Recent Reading: Whistling Vivaldi by Claude M. Steele and Hung by Scott Poulson-Bryant - Mo's Journal
Recent Reading: Whistling Vivaldi by Claude M. Steele and Hung by Scott Poulson-Bryant|
the whole issue around penis size and erase is fascinating and often baffling. In my reasonably wide (v
And long) experience, black cocks are larger on average, and Asian dicks smaller. my father actually heard someone from the UN who was distributing condoms in developing nations say that they do need more large ones for Africa and more small ones for Asia. on average.
I find people who say this is a myth based on the idea of the hyper-sexualized black man to be contrary and PC. Surely fighting racism doesn't mean denying racial features. "I'm not white!" insisted Snakes very white colleague. I'm more pink or light tan!"
I would like to read the book. Are there, ahem, example pictures?
|Date:||August 15th, 2010 09:53 pm (UTC)|| |
the whole issue around penis size and erase is fascinating and often baffling.
I was baffled by that sentence until I decided that "erase" was meant to be "race." Damn voice input software never gets that right.
Anyway, I don't think that anyone is saying it's a myth out of PC feelings (a term I hate, btw). I think it's a stereotype, and people don't know whether it's based on reality or not. FWIW, Poulson-Bryant cites studies saying that it is true (presumably using a somewhat larger and more random sample than your personal one), albeit with small differences. But to say that it's true that black men have bigger dicks than white men only means that on average that's true, not in the case of a particular penis. Race is socially constructed, after all, and although in general (to use the most obvious difference) people deemed black in the US have darker skin than people deemed white, there are exceptions to that rule.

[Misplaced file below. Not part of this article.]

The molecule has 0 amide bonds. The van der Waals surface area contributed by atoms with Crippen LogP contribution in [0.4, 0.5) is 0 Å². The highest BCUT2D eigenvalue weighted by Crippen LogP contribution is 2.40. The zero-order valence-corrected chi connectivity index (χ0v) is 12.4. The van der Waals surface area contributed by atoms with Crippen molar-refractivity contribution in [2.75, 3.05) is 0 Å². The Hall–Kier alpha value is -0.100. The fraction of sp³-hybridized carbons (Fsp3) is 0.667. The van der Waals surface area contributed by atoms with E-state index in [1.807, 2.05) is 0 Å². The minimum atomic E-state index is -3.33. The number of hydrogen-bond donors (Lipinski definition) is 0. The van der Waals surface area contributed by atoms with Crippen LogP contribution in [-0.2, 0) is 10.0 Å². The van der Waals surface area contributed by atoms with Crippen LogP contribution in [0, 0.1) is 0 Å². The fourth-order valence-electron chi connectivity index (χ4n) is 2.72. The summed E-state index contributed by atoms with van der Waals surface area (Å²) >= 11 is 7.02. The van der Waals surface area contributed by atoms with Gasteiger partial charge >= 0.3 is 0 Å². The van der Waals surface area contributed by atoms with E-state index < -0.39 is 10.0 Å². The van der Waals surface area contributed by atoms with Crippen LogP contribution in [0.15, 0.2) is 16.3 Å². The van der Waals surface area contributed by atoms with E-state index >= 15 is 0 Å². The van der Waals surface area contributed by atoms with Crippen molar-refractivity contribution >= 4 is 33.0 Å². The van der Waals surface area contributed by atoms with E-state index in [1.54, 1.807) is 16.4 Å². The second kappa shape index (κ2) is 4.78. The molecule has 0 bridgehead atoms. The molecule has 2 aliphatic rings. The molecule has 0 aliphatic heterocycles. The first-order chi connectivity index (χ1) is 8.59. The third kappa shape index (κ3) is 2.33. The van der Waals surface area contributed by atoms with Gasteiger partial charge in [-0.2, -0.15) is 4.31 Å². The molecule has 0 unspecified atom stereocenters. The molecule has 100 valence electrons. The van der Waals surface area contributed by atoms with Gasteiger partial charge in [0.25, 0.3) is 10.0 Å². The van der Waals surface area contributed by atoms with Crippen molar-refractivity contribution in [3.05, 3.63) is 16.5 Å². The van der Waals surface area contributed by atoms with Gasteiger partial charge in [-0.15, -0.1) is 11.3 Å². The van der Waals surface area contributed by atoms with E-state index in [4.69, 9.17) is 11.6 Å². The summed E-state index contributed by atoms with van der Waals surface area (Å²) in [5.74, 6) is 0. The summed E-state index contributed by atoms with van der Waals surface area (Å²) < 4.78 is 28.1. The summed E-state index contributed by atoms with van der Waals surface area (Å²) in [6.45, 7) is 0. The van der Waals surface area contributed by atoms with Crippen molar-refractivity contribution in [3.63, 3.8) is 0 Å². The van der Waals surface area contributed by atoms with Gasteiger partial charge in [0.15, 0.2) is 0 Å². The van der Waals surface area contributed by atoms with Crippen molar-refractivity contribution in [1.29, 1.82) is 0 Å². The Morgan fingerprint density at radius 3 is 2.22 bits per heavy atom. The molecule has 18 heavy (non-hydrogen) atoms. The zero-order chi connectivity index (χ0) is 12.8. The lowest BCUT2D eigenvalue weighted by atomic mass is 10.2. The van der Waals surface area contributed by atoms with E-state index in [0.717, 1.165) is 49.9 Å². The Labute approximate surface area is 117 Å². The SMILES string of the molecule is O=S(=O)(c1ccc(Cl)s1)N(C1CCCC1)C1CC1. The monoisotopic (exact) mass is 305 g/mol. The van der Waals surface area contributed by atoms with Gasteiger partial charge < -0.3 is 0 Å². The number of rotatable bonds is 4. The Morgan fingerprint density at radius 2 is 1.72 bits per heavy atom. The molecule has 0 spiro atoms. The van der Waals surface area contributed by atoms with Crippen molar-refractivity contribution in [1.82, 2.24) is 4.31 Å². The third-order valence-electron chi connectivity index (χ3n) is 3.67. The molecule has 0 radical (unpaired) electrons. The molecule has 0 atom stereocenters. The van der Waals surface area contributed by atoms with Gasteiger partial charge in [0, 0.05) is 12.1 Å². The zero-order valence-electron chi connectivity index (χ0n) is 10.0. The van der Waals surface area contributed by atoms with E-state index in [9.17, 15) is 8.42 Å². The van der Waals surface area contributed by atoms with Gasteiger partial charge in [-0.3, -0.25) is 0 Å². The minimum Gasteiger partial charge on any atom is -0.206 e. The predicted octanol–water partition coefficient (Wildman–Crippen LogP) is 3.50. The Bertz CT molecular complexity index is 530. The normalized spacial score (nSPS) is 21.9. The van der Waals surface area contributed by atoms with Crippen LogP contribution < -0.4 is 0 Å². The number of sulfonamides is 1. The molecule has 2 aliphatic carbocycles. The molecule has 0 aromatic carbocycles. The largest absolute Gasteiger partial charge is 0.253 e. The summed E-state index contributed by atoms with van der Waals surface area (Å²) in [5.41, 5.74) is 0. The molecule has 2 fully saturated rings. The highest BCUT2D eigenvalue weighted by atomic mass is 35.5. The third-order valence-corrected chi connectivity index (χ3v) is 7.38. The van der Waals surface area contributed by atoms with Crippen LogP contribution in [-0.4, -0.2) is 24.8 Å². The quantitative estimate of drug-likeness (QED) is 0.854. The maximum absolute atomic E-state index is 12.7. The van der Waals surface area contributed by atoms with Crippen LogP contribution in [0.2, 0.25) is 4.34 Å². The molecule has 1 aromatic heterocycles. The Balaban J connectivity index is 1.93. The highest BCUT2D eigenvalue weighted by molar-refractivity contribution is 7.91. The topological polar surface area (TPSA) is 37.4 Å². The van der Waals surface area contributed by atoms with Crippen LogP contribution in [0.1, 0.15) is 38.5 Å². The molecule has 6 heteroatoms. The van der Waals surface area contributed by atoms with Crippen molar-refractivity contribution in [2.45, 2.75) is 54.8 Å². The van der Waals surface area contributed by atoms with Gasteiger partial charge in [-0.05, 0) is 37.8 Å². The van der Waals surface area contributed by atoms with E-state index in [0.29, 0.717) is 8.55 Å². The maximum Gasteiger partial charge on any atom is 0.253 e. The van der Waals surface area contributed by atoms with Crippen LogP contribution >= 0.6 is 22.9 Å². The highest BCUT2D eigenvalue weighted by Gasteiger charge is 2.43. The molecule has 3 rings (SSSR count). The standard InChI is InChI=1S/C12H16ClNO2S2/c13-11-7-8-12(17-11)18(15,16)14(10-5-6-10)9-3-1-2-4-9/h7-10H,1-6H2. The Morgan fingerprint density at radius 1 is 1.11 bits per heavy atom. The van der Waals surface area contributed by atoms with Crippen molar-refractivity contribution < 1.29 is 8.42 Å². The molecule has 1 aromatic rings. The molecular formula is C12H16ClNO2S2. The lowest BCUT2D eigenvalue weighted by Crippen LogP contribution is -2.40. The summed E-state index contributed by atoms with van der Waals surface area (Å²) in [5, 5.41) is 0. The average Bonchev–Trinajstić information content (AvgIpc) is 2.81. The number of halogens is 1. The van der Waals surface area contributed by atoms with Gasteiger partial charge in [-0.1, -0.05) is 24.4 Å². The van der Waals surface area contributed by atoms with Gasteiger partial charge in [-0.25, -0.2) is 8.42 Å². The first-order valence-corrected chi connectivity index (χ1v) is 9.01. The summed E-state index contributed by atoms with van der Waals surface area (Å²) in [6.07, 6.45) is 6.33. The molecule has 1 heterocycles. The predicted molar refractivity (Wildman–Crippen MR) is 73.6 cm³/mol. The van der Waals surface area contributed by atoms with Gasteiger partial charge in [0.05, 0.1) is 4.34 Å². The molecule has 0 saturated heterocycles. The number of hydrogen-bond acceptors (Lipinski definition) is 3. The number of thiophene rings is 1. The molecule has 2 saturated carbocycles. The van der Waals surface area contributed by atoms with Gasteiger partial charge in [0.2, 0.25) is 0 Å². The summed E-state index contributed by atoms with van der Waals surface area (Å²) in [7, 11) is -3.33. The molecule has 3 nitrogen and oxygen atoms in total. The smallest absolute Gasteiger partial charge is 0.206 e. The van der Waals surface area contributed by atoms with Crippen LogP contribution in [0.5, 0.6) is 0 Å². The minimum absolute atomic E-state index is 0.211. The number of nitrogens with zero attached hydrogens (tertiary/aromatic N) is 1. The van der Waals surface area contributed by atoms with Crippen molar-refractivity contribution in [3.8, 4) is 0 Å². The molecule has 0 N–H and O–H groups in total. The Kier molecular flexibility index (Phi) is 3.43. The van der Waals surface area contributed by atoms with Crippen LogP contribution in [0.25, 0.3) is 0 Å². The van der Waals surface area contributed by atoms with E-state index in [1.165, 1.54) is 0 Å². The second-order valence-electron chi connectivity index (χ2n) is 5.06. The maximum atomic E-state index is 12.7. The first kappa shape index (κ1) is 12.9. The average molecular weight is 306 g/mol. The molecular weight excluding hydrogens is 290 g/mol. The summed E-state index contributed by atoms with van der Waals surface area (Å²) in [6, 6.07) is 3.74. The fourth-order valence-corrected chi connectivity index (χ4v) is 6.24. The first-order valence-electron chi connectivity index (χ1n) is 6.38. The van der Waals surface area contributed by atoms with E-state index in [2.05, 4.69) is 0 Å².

Another physical difference that's got some attention lately is that on average black men have longer legs and shorter torsos than white men. Long legs/short torsos are better for speed on land and long torsos/short legs are better for speed in the water and the authors of a recent paper argue that that is part of why men's swimming speed champions are more often white and men's track champions more often black. But it doesn't say anything about how two individual men - one white and one black - will do in a race, on land or in the water.
In any event, what the book is about is how the stereotype and the culture interact and how it affects how men in our society - particularly black men, particularly the author and the men he talks to - feel about their penises. And it's quite interesting and manages to have a lot of self-awareness, something often surprisingly lacking in memoir. And sorry, no example illustrations.
Edited at 2010-08-16 01:51 am (UTC)
No, not voice input, iPad input. I have a bluetooth keyboard, but I was using the onboard keyboard where you often make mistakes. Then the OS guesses what you meant. I didn't proofread well.
Actually, my whole response was intellectually sloppy.
Interesting to think about groups and individuals. The ability to see someone as an individual AND as a member of various groups is a necessary one, I think. We need both types of information to interact socially. The problems arise when we confuse these two modes or start denying the validity of one or the other.
As for example illustrations... That's okay. That's why they built the 'Net.
|Date:||August 17th, 2010 11:15 pm (UTC)|| |
How do you like your iPad?
You might like the Steele book. He talks a lot about the various groups people identify with and what he calls "identity contingencies." They're the results of identifying or being identified as part of a group and they can be positive, negative, or neutral.